It’s a great idea to start slipping nearly learned keywords and phrases into conversations with locals. Not only does this help you remember them, but they’ll appreciate your efforts! If needed, write down your newfound phrases so that when in doubt, you have something to refer back to.
13. Listen, listen, listen:
This is quite possibly the most important thing. Listening will give your brain lots of context for when you’re ready to speak yourself. Try watching movies or listening to music that is in that particular language only. If there are subtitles, turn them off immediately – they’ll only distract you.
14. Familiarise yourself with slang:
Make sure to check phrases that you might not be able to understand yet, such as slang words or dialects, and familiarise yourself with them. Learning these will help you for more than just your trip! For example: ‘See ya later, alligator’ is a popular English saying, but it doesn’t translate well into many other languages, and won’t necessarily have the same meaning.
15. Immerse yourself as much as possible:
The more time you spend in a country, the more you’ll learn and pick up. However, this doesn’t necessarily mean that you have to travel for months on end! In fact, spending a couple of weeks in a place will probably be enough time for you to make some friends, practise your language skills and get a feel for how locals communicate with one another.
16. Drink lots of liquids and keep the brain hydrated:
It sounds silly, but sometimes we forget to drink water when we’re travelling. Not only is it easy to become dehydrated, but our brains work better when they have plenty of water to utilize.
When you’re drinking lots of water, your body will become better at absorbing nutrients from the food you eat. The more nutritious you are, the faster and more efficiently your brain can work!
17. Use the time difference to your advantage:
If you’re living in a country for an extended period of time, you can use the time difference between where you are and home to your advantage. Why not record yourself speaking on video while it’s still light outside? Then when night falls, play it back for feedback; you’ll be amazed at how much more fluent you sound!
18. Keep your mind active:
It’s important to keep yourself busy, even if you don’t have a lot planned for your day. Singing songs or learning poems are some great ways to improve on your pronunciation, as is making up stories with new vocabulary you’ve learnt along the way.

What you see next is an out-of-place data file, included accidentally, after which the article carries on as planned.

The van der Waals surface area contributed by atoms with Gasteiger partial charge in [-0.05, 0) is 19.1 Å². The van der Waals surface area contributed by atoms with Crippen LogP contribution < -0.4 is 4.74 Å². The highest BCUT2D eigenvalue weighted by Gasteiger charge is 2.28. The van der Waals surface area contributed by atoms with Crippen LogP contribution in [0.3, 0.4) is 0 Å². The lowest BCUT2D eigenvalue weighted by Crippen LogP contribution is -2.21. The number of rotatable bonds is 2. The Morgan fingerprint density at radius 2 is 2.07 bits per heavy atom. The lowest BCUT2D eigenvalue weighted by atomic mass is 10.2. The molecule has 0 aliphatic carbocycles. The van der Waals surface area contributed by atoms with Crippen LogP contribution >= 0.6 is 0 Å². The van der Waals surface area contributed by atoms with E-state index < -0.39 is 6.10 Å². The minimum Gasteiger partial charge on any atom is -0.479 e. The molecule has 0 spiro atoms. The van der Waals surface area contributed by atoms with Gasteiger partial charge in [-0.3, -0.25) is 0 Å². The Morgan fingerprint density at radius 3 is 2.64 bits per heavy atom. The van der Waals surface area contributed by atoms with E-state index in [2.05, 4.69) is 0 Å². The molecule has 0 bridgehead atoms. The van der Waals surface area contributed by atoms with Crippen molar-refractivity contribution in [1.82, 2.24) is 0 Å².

19. Write lists:
These can be great for helping you to learn new words and phrases, and even writing messages to friends and family. If writing in a language is too much of a challenge, why not try sketching pictures to accompany your list?
Learning a language while travelling is incredibly rewarding, and you’ll thank yourself for putting in the time and effort when you can comfortably speak to locals and navigate your way around efficiently.
The basics are always the same, but it’s the finer details that make them different. Learning not only vocabulary but also how to write, read and speak the language will make your experience much more authentic! And if you feel like you’ve mastered a new language, why not try learning another? Experiment and see what works for you.
Some languages are similar, making them easier to learn after one another. For example, Spanish, Italian and Portuguese is all Latin-based languages. They share the same alphabet (with a few characters replaced to accommodate phonetics), meaning that they use most of the same sounds. This is true for French, too!
A word of warning, though: they may be similar but they are not identical! For instance, in Spanish, there are two ‘l’s sounds, one hard (‘L’) and one soft (‘LL’). In French, there is only the ‘ll’ sound. This isn’t a huge barrier to learning them all, though – it just takes a bit more practice.
When travelling or going on holiday, remember not to overthink your learning process. It’s likely that you won’t pick up the language that well on your first time, even if you plan lots of activities to help you practice! Think about how long locals have lived in their country. If they’ve grown up there, chances are that the language is engrained so well in them that it seems completely natural. Try to ignore any negative thoughts you may have before your trip – for example, ‘I’m not good at languages, I’ll never get this.
Enjoy yourself and don’t take it too seriously. Keeping calm will help you to learn faster, as well as make the experience way more fun! And remember to drink lots of water… your brain will thank you for it later on.